The Use of Medicine to Prevent Pain During Surgery
It’s typical to have questions or concerns about anesthesia as you prepare for your surgery. The thought of being unconscious, even if temporary, can be frightening.
However, understanding the basics about what anesthesia is, and how it works may help answer your questions and reduce some of your anxieties.
Is essence, anesthesia is the use of medicine to prevent the feeling of pain or sensation. This prevention of pain or sensation is desired during surgery or other procedures that might be painful (such as getting stitches or having a wart removed). Often given as an injection, you can also receive anesthesia through inhaled gases or vapors. When different types of anesthesia are administered, the nervous system is affected in in various ways by blocking the nerve impulses that cause pain.
Griffin Hospital's, highly trained professionals use a wide variety of safe, modern medications. Reliable monitoring technologies are used by your anesthesiologist to ensure your continued safety, before and during your surgery. An anesthesiologist is a doctor who specializes in giving and managing anesthetics, the common name for the medications that numb an area of the body or help you fall and stay asleep during your procedure.
Your Griffin Hospital anesthesiologist will also:
- Make and keep you as comfortable as possible before, during, and following surgery
- Monitor your major bodily functions (such as breathing, heart rate and rhythm, body temperature, blood pressure, and blood oxygen levels) during surgery
- Address any problems that might arise during surgery
- Manage any pain you may have following your procedure
In addition to your Anesthesiologist, your team will typically include a specially trained certified registered nurse anesthetist (CRNA), resident physician, or student nurse anesthetist, who work with the anesthesiologist and surgeon, and may assist in giving you anesthesia.
For more information regarding anesthesia, visit Integrated Anesthesia Associates.
Our operating room and recovery room are staffed by board-certified and board-eligible physician anesthesiologists. The anesthesia care team also includes certified registered nurse anesthetists (CRNA) who work under the medical direction of the physician anesthesiologists.
The types available are:
- General anesthesia provides loss of consciousness.
- Regional anesthesia involves the injection of a local anesthetic to provide numbness, loss of pain or loss of sensation to a large region of the body. Regional anesthetic techniques include spinal blocks, epidural blocks, and arm and leg blocks. During regional anesthesia, medications can be given to make you drowsy and blur your memory.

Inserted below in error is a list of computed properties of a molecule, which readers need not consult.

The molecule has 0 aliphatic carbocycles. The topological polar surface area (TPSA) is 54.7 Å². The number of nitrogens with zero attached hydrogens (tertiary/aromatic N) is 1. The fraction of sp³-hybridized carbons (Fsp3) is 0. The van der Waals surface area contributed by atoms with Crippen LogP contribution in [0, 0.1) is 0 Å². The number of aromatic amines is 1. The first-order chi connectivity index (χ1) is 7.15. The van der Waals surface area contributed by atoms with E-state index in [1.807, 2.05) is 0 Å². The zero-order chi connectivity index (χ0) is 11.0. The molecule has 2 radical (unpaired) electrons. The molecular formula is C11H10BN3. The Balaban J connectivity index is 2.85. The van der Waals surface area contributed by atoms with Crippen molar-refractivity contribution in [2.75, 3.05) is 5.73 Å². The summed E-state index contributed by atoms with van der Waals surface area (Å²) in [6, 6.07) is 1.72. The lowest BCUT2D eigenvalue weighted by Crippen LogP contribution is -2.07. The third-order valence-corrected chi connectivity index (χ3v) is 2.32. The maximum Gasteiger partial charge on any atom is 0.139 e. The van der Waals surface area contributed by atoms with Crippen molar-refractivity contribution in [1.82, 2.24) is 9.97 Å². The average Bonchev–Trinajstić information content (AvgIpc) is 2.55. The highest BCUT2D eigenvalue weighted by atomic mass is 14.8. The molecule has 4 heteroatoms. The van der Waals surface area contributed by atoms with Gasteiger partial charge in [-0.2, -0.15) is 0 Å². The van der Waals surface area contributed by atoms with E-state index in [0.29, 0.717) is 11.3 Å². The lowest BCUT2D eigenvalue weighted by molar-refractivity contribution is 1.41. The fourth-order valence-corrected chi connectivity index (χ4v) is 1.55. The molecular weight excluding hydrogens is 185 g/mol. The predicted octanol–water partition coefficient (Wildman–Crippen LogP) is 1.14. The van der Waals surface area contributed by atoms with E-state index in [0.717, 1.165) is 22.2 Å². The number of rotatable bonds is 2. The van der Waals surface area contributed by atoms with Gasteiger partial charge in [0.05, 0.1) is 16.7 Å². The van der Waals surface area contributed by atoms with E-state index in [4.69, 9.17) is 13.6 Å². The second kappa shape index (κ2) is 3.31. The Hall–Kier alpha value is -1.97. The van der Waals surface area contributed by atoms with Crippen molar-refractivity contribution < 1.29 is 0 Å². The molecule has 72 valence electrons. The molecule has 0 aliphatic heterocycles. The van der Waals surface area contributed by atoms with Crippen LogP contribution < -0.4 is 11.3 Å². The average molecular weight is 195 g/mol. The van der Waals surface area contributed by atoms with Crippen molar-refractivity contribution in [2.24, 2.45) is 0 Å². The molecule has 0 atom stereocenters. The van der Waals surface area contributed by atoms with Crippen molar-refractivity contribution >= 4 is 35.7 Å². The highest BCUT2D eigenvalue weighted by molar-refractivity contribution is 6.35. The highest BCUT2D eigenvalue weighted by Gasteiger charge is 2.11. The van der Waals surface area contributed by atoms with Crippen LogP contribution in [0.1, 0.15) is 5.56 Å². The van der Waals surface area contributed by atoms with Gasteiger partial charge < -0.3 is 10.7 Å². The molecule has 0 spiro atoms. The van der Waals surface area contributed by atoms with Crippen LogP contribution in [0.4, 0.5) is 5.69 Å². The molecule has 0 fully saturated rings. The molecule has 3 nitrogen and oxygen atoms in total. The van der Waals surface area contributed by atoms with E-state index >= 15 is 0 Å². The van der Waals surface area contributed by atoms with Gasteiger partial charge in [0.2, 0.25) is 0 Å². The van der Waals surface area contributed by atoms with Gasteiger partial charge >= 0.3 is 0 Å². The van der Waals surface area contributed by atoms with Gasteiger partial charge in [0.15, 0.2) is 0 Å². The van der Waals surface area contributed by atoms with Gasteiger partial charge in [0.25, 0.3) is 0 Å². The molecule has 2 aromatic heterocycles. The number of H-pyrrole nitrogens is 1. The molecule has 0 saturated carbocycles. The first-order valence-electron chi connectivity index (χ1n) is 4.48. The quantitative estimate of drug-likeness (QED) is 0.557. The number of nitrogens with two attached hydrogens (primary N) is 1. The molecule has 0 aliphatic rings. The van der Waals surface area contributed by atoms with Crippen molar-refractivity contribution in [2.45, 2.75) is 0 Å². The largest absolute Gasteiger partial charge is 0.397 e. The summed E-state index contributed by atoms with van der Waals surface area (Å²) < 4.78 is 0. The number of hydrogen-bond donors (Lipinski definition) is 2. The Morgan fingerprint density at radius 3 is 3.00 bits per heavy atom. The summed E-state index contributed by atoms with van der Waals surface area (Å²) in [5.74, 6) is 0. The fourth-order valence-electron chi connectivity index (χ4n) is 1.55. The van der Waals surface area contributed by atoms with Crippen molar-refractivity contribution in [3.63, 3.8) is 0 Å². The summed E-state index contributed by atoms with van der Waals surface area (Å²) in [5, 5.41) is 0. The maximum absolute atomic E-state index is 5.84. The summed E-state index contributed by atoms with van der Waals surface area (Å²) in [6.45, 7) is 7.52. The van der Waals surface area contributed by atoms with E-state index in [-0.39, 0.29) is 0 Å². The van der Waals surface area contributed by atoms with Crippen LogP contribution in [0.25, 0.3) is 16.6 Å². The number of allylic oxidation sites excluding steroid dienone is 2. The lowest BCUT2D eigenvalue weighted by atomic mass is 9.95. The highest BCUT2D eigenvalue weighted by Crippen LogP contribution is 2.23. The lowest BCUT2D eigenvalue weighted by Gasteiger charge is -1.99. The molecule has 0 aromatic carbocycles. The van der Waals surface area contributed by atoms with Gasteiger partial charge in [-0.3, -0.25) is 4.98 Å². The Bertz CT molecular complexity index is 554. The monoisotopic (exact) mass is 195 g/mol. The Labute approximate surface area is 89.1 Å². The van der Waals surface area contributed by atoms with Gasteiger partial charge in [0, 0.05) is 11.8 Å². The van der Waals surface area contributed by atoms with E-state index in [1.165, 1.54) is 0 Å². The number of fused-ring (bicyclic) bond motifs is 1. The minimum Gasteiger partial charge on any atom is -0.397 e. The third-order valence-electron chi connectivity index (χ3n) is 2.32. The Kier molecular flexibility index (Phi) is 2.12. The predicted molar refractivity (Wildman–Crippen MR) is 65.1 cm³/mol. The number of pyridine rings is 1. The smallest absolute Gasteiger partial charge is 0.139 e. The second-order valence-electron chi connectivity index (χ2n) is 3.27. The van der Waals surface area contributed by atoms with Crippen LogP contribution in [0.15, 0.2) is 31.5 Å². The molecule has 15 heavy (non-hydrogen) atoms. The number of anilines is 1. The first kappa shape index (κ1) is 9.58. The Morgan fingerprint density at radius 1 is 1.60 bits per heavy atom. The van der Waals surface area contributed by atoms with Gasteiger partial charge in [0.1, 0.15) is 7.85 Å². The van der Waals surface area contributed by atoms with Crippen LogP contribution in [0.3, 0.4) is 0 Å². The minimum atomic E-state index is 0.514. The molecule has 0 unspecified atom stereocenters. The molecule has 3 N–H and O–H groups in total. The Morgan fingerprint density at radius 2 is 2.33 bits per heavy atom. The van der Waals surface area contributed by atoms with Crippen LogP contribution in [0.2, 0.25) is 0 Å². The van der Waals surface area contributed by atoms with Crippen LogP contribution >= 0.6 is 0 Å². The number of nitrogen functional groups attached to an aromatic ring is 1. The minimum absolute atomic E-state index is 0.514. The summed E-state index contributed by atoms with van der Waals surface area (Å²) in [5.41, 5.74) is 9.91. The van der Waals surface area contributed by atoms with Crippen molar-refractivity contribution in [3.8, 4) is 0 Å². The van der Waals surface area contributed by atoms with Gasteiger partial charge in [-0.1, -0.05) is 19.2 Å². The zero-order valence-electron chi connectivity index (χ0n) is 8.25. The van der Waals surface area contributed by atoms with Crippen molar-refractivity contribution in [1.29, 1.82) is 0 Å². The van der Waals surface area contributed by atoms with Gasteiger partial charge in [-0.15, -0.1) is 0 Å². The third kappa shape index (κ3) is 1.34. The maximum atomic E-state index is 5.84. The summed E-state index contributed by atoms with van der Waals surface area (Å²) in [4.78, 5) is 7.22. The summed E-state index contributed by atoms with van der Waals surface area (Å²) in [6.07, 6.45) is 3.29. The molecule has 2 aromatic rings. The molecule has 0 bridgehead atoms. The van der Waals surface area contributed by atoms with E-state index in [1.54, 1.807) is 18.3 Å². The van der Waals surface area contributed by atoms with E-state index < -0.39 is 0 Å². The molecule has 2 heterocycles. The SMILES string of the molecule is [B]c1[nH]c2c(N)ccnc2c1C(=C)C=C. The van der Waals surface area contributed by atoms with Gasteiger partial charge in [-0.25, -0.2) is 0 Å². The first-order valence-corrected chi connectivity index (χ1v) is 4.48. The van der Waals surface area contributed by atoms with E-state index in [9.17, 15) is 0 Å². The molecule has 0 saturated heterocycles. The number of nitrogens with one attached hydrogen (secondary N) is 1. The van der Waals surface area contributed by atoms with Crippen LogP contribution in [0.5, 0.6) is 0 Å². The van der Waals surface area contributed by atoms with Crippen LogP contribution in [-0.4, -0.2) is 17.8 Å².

Your anesthesiologist will discuss the risks and benefits associated with each anesthetic option, as well as any potential complications or side effects they may cause. Some patients may experience nausea or vomiting. Medications to treat nausea and vomiting are available if needed.
The amount of discomfort experienced varies according to the procedure and the individual. It's normal to experience some tolerable pain or discomfort. Our staff will ask you to assess your pain using a scale from 0-10. Your doctors and nurses can provide pain relief medications, if needed.
Before your surgery, an anesthesiologist will meet with you to review your medical history, laboratory test results, allergies, and current medications. Based on this information, your anesthesiologist will then discuss your options with you and together you will decide which type of anesthesia is best suited for you. Your anesthesiologist can also answer any further questions you may have.
After meeting with the anesthesiologist, you will meet your surgical nurses. Intravenous (IV) fluids will be started and pre-operative medications may be given.
Once in the operating room, monitoring devices will be attached such as a blood pressure cuff and ECG.
At this point, you will be ready for anesthesia.
Your anesthesiologist is responsible for your comfort and safety before, during, and immediately after your surgical procedure. In the operating room, your anesthesiologist will manage vital functions, including heart rate and rhythm, blood pressure, body temperature, and breathing. The anesthesiologist is also responsible for fluid and blood replacement when necessary.